Court of Protection
Deputyship orders and being a Deputy
Is it too late to make a Lasting Power of Attorney?
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We're often asked at what point it's 'too late' to make a Lasting Power of Attorney. Some people mistakenly assume that as soon as someone has received a diagnosis of dementia, they can no longer sign the Lasting Power of Attorney paperwork. That's not necessarily the case. It depends whether or not the person has lost mental capacity. A diagnosis of dementia alone does not necessarily mean that someone has lost mental capacity.
Having mental capacity is about having the ability to make decisions for yourself. Many people in the early stages of dementia are perfectly capable of making decisions, even if they do occasionally get confused or forget things.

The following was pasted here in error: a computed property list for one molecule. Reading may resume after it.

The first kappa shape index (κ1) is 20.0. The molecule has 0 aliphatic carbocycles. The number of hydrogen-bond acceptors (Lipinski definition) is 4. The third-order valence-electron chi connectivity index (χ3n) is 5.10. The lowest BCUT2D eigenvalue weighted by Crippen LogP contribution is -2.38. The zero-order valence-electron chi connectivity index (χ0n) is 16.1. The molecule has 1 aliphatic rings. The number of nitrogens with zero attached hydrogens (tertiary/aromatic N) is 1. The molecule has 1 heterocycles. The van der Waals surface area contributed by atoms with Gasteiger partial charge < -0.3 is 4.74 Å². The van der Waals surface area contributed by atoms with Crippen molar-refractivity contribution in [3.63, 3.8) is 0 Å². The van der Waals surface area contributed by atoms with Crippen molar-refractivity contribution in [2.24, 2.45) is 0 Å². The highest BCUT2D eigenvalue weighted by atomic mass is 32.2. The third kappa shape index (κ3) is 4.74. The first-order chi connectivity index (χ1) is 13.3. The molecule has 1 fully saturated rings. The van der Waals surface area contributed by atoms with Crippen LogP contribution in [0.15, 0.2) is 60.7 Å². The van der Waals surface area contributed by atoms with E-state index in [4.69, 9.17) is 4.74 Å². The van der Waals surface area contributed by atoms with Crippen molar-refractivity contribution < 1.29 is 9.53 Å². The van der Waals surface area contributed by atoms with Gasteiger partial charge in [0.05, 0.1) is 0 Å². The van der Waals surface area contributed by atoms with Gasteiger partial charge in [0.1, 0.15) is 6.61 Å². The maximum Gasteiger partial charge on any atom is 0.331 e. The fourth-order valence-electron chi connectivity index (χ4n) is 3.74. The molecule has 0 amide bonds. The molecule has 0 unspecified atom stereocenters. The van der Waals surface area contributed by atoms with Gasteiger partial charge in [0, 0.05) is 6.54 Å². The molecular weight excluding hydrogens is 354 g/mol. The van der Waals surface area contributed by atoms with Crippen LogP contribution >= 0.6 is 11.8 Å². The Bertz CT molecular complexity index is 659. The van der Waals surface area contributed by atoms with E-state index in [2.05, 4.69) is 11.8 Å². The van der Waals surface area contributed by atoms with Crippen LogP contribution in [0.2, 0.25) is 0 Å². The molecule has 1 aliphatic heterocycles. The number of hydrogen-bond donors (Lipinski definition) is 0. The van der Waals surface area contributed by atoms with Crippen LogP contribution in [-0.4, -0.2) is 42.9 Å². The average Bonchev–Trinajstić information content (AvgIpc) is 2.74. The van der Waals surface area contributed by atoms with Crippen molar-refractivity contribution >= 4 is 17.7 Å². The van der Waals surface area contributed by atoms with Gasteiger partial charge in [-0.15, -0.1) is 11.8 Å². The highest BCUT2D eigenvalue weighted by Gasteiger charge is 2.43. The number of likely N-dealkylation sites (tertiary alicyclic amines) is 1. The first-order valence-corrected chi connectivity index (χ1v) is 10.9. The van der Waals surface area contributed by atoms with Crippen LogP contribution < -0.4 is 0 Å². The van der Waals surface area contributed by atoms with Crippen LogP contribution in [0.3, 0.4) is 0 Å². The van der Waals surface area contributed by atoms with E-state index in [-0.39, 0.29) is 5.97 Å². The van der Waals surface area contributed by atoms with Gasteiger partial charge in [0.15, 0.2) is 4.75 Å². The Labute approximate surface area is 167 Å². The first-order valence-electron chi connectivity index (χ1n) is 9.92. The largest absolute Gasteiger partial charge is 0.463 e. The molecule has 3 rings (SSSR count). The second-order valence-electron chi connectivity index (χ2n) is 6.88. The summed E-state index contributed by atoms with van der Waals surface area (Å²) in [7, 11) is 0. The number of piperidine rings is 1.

Some people with dementia are capable of making certain decisions and not others.
If you think the person in question still has mental capacity despite their diagnosis, it is strongly advisable to obtain medical evidence of this (for example, a letter from the person's GP) before approaching a lawyer to make a Lasting Power of Attorney. It is also advisable not to delay in making the Lasting Power of Attorney as the progression can worsen rapidly. If the person loses mental capacity before the document has been finalised, Deputyship Order will be necessary and these are far more expensive to obtain. Speak to a law firm to see if making an LPA is still a possibility.
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